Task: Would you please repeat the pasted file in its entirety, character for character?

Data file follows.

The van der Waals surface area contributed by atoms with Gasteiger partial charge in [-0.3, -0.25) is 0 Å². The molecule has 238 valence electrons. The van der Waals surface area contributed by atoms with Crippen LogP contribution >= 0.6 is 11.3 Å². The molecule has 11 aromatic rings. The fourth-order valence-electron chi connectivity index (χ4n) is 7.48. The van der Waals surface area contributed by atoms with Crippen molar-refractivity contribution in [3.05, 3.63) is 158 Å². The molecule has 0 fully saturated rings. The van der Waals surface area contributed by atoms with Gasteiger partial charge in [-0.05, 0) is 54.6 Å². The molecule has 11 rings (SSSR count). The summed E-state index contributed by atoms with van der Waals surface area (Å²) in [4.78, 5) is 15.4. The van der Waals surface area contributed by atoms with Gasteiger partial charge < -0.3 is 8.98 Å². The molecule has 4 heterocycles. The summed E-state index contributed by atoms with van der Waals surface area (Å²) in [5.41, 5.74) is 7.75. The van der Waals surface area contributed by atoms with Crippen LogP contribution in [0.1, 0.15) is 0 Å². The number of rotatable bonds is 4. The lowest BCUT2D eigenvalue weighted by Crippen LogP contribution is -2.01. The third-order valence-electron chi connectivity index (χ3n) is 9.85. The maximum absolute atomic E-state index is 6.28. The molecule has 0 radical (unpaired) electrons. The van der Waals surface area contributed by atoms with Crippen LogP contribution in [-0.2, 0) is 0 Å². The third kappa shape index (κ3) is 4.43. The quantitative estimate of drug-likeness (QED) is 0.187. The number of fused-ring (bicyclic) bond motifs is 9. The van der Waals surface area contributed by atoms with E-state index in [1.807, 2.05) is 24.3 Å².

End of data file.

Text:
The van der Waals surface area contributed by atoms with Gasteiger partial charge in [-0.3, -0.25) is 0 Å². The molecule has 238 valence electrons. The van der Waals surface area contributed by atoms with Crippen LogP contribution >= 0.6 is 11.3 Å². The molecule has 11 aromatic rings. The fourth-order valence-electron chi connectivity index (χ4n) is 7.48. The van der Waals surface area contributed by atoms with Crippen molar-refractivity contribution in [3.05, 3.63) is 158 Å². The molecule has 0 fully saturated rings. The van der Waals surface area contributed by atoms with Gasteiger partial charge in [-0.05, 0) is 54.6 Å². The molecule has 11 rings (SSSR count). The summed E-state index contributed by atoms with van der Waals surface area (Å²) in [4.78, 5) is 15.4. The van der Waals surface area contributed by atoms with Gasteiger partial charge < -0.3 is 8.98 Å². The molecule has 4 heterocycles. The summed E-state index contributed by atoms with van der Waals surface area (Å²) in [5.41, 5.74) is 7.75. The van der Waals surface area contributed by atoms with Crippen LogP contribution in [0.1, 0.15) is 0 Å². The number of rotatable bonds is 4. The lowest BCUT2D eigenvalue weighted by Crippen LogP contribution is -2.01. The third-order valence-electron chi connectivity index (χ3n) is 9.85. The maximum absolute atomic E-state index is 6.28. The molecule has 0 radical (unpaired) electrons. The van der Waals surface area contributed by atoms with Crippen LogP contribution in [-0.2, 0) is 0 Å². The third kappa shape index (κ3) is 4.43. The quantitative estimate of drug-likeness (QED) is 0.187. The number of fused-ring (bicyclic) bond motifs is 9. The van der Waals surface area contributed by atoms with E-state index in [1.807, 2.05) is 24.3 Å².